Invisible Wars, Confused Peace, What’s it Good For?

Wade's World

New Orleans         Talking to Norman Solomon on Wade’s World about his new book, War Made Invisible:  How America Hides the Human Toll of its Military Machine, I knew how to start the conversation.  I drew on Edwin Starrs famous song:

War, huh (good God)
What is it good for?
Absolutely nothing, listen to me, oh

War, I despise
‘Cause it means destruction of innocent lives
War means tears to thousands of mother’s eyes


I started with the first lines, and Norman chimed in with “absolutely nothing,” only partly because the “destruction of innocent lives” is one of the dominant themes of his work and the book.

The book makes the case that its title advertises; we are in forever wars that we don’t see or hear.  There are a lot of reasons for this.  There’s no draft, so many are able to turn their heads away.  Long range missiles in an air war kill and destroy, but don’t send servicemen to your front door with a flag.  Drone warfare involving soldiers with misnamed joysticks trying to hit blurry targets from thousands of miles away, which pretty much defines invisibility.

The invasion of Ukraine by Russia is both a good example and a complication for those of us who fight for wars to end, rather than to continue.  The age-old concept of a “just war” is once again front and center, although surprisingly there are more Republicans in Congress wanting to walk away from Ukraine, than there are Democrats, while President Biden continues to be steadfast in support.

Anti-war activists seem to be on all sides of the issue, with Code Pink as a good example.  The New York Times zinging of the group for its financing and relationship to a millionaire partnering with China are as much about the newspaper’s support for the administration’s position, as they are an indictment of the group and its efforts.  Either way, it’s hard to refute Solomon’s argument that whether it’s Vietnam, Iraq, Afghanistan, or now Ukraine, the media plays a critical role in selling, shaping, distorting, and concealing the price and pain of war for the American public.  These kinds of stories would be footnotes in Solomon’s book if he were writing it now.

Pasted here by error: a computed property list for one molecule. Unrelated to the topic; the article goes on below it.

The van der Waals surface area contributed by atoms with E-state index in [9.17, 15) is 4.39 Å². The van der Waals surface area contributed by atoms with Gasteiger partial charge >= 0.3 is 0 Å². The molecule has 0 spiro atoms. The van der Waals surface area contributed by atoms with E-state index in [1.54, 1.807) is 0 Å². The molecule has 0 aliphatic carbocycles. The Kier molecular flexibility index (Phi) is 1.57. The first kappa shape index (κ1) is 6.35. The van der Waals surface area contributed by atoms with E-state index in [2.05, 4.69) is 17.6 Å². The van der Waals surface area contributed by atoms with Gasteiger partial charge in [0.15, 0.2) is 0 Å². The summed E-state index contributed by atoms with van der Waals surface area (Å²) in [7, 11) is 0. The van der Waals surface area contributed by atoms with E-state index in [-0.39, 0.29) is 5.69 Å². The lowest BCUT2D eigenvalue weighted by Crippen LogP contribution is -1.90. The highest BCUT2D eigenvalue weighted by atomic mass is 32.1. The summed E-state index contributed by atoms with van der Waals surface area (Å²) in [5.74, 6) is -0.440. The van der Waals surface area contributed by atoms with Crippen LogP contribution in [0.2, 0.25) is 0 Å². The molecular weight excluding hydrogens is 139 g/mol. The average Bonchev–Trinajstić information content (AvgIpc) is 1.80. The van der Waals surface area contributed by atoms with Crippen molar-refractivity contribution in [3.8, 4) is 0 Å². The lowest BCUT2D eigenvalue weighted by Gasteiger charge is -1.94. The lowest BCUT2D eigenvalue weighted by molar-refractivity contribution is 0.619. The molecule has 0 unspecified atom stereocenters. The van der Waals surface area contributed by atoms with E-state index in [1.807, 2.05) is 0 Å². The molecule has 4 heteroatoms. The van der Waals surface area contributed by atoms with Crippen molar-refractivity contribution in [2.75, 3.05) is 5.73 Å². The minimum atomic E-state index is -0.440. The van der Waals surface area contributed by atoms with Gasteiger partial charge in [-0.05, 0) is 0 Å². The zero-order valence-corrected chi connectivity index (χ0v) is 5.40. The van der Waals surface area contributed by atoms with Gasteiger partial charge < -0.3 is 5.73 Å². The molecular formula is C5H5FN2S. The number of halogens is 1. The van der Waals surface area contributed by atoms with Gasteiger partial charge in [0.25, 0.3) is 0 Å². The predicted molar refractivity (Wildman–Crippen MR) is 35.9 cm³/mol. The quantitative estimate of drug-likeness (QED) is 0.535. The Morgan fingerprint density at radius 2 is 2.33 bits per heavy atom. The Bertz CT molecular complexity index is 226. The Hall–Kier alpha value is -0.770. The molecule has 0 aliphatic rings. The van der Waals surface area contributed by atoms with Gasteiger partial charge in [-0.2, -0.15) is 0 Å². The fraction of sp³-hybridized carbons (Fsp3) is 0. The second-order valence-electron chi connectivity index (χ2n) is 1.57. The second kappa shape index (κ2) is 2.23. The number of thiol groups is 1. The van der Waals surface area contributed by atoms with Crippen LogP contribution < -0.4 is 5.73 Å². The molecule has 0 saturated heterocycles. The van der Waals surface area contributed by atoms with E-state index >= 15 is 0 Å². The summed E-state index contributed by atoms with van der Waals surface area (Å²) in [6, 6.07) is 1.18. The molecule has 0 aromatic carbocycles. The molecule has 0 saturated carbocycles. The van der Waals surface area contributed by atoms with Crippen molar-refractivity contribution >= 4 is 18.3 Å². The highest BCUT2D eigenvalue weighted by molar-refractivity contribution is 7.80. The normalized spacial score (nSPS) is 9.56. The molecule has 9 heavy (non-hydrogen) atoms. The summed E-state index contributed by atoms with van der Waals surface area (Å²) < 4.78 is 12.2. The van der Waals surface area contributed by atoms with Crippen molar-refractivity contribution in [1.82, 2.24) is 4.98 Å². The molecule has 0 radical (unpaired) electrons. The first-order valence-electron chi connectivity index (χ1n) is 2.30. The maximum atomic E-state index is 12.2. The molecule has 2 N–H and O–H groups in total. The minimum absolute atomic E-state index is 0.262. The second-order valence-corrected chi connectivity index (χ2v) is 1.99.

His point is really not a plea for more visibility, but less war.  His strongest arguments are not about the invisibility of high-tech war, but the incredibly huge body count of civilians as so-called collateral damage.  When it happens, as he points out, it is compounded by the dissembling excuses made by the military and the enabling of these fictions by too much of the media.

Just or unjust war seems a permanent argument, but accountability in war and support for peace has to be a place where we can find common ground.